From on high, as the Minister of Justice, he said that this bill was a major cornerstone. In order to make us accept that we must absolutely vote on the amendment and implement Bill C-7, he said that sentences would be determined proportionally to youth needs. I noted that, because it was too much to swallow.

According to the minister, Bill C-7 is a good bill because it is going to have sentencing that is tailored to the young offender's needs. I invite him to consult clause 38, which I shall take the time to read, because it is rather long. Clause 38(2)( c ) reads as follows:

38.(2)(c) the sentence must be proportionate—

This is correct, so far.

—to the seriousness of the offence and the degree of responsibility of the young person for that offence;

If the minister understood his own bill, he would never have said such a thing. What he has just said about taking the young offender's needs into consideration in determining the sentence, is done when the present Young Offender's Act is applied properly, the legislation which the minister himself, judging from his actions, wants to do away with. That is one of the aberrant statements the minister has just made.

He spoke of diversion, as if it were something new, and of extrajudicial measures. These already exist. The only thing that is new is what they are called. Now they are “extrajudicial measures” while in the present Young Offenders Act they are “alternative measures”. The bottom line is the same but the means of getting there is very different.

At present, the alternative measures are determined according to the young person's needs. Now, with Bill C-7, the severity of the offence will be looked at in order to determine the extrajudicial measures. This makes a big difference. A justice minister who comes from Quebec should understand that and should above all oppose such a change.

This would be somewhat understandable from his predecessor, the previous minister of justice, who had very little grasp of French. It is no criticism of her but this may have made it harder to communicate with the stakeholders in Quebec, to go to speak with them, to grasp the problem and how things worked there.

The current Minister of Justice is a Quebecer, and a lawyer. He certainly knows people working in the field. He should have checked things out and consulted people before going ahead as he has.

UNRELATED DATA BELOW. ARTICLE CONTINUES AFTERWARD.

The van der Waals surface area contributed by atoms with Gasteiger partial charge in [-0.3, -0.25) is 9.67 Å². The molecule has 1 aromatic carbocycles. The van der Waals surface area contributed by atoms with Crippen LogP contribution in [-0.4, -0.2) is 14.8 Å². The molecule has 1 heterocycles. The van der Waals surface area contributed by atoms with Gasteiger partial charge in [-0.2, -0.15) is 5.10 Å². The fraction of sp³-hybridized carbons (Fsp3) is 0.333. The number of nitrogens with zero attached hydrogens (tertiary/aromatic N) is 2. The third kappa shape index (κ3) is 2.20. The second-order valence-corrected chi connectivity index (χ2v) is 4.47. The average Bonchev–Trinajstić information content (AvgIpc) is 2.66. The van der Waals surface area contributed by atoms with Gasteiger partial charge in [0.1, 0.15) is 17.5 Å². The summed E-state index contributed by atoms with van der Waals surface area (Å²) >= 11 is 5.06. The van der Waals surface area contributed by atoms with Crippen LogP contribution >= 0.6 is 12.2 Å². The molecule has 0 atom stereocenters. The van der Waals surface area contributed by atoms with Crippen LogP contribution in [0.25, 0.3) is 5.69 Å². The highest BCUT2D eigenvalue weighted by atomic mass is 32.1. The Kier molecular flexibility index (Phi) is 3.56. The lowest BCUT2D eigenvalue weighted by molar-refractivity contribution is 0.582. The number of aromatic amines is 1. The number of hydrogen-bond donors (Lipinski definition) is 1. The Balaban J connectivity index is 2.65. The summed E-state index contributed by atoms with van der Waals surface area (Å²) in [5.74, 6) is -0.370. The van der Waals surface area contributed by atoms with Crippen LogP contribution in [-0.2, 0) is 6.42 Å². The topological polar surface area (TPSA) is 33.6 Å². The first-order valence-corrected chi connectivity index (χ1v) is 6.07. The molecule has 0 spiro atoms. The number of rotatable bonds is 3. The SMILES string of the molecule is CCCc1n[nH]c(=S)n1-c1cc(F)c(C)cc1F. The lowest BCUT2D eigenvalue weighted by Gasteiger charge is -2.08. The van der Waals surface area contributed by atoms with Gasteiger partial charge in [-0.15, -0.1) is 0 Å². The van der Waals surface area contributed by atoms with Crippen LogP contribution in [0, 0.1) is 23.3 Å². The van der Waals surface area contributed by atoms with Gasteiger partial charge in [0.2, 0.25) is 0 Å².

He has also touched upon, despite the brevity of his speech, the role of the family, and it will have a role with Bill C-7. The Young Offenders Act is one of the instances where parents really have a role to play, if the parents are still in the child's life.

It must be really understood that, if a youth is having problems, quite often one of these problems is his family. His father or mother has a drug problem, is involved in prostitution or is a member of the organized crime. I am not saying this is widespread, but a part of the problem is the family.

At present, with the Young Offenders Act, we are able to respond quickly and take the youth out of his environment, if that is the problem. But with Bill C-7, we are being deprived of this rapid response tool, supposedly because youths have rights. Yes, they have rights but it is rather odd that this statement should come from a minister who, with Bill C-7, categorically denies some rights recognized by the UN convention on the rights of the child. All the experts are saying that the bill is contrary to this convention, which was signed by Canada. Indeed, this is a very major argument raised by the Government of Quebec in its legal challenge to Bill C-7.

At present, the family has an important role to play. I am well acquainted with some cases where parents, for various reasons, did not anticipate what would happen, that their child, because of societal pressure, his school, his environment or his friends, would commit some offence. The parents were there and supervised their child as the law allows them to do. At present, this youth is an anonymous citizen.

I toured all of Quebec and had consultations with many agencies. I met with many parents who have had problems with their teenagers and knew all about the Young Offenders Act. After reading Bill C-7, which I had sent them, they told me “Mr. Bellehumeur, it is easy to understand the Young Offenders Act, but nobody understands Bill C-7. Parents will have to rely on lawyers”.

Parents are losing to the legal professional what little role they could play under the Young Offenders Act. Do not tell me this will help the family unit. I think the Minister of Justice does not have a good grasp of the situation at all.

I had a conversation with the Minister of Justice after his appointment and I got the impression that he wanted to have consultations, because Bill C-7 has been around for a long time. I thought he wanted to consult personally, like any new minister would with a bill such as this one. I even suggested he meet with Mrs. Cécile Toutant of Institut Pinel, which deals with the most desperate cases, with the teenagers who have committed the worst crimes, crimes like murder. He would have realized that the approach used with them has a rate of success of nearly 100%.

We have to understand what goes through the mind of a young offender. We have to understand his circumstances and his case before passing judgment. With the series of automatic sentences in Bill C-7, young offenders are judged by the public even before they are tried in court. This does not help.